On NBA Tuesday, we have reached a seminal year in the history of basketball, and it has little to do with the NBA. This was the year of the Dream Team that represented the U.S.A. in the Summer Olympics at Barcelona, and although this season concluded before that event, it showed the world why the Americans were so good at the sport, thanks to the allowing of professional athletes in the Games for the first time.
Keep this in mind as you read today’s award analyses …
1992 NBA MVP: Michael Jordan (original, confirmed)
We know this getting kind of rote, but it is reality in the sabermetric world. The Chicago Bulls topped the NBA with 67 victories in the regular season, and their star shooting guard, Michael Jordan, once again led the league in both Win Shares (17.73) and Player Efficiency Rating (27.75). There’s little else to be said as MJ wins a seventh-straight MVP Award from us. He really was that good, people.
The raw numbers are similar to what His Airness always put up: 30.1 points per game (best in the sport), 6.4 rebounds per game, 6.1 assists per game, and 2.3 steals per game. But this was his lowest WS mark since the 1987 season and his lowest PER number since his rookie season. Jordan was starting to show signs of wear and tear, in truth.
1992 NBA ROTY: Larry Johnson (original, confirmed)
We have four real candidates for ROTY: Charlotte Hornets power forward Larry Johnson (8.9 WS, 18.9 PER), Denver Nuggets center Dikembe Mutombo (4.8 WS, 16.5 PER), Golden State Warriors power forward Billy Owens (5.6 WS, 15.6 PER), and Washington Bullets power forward Larry Stewart (4.7 WS, 12.9 PER). That’s a lot of front-court dominance right there.
Johnson was the best player, clearly, of the bunch, and he won the vote. But the Hornets posted just 31 wins and missed the Eastern Conference postseason by 7 games. They improved a mere 5 games from their 1991 finish, in fact. That muddies the waters a bit.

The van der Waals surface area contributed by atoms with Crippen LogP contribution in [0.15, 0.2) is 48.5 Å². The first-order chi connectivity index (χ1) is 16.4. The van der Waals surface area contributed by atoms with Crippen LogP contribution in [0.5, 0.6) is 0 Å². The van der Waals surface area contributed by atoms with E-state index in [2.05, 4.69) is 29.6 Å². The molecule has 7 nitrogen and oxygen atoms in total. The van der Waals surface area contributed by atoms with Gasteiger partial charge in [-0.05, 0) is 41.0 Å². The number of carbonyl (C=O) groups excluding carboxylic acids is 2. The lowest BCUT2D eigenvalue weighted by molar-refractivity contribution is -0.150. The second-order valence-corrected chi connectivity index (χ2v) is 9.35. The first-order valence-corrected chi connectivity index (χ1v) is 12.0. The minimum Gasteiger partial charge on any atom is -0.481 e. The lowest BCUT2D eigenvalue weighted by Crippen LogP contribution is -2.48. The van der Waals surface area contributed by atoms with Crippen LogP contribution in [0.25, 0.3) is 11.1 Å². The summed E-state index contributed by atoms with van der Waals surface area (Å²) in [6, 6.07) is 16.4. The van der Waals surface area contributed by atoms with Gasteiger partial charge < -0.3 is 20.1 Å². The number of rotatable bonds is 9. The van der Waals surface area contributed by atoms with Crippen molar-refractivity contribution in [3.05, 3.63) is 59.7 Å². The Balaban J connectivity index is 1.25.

Denver won just 24 games, so that’s a bigger knock on Mutombo in the race for this award. Golden State won 55 games, which was 11 more wins that the team earned the year before—that’s a huge plus for Owens. Finally, the Bullets won just 25 games to finish even worse in the Eastern Conference than Charlotte did.
This comes down to Johnson or Owens, and this is the way we see it: Grandmama was the best player on a bad Hornets team, while Owens was a fourth fiddle on a playoff team. That inflates Johnson’s WS mark a bit and deflates Owens’ WS mark as well.
Johnson was a better player, as the PER reflects, and it wasn’t easy to do that as the main force on a bad team all year. Meanwhile, Owens benefitted from three other stars on his team taking most of the defensive focus from the opponent. Johnson earned his stripes the hard way, while Owens had it relatively easy.
It’s not often we give the ROTY Award to a player on a bad team, but in this case, Johnson earned it the hard way. This is the sixth consecutive time now we’ve confirmed the ROTY vote, too.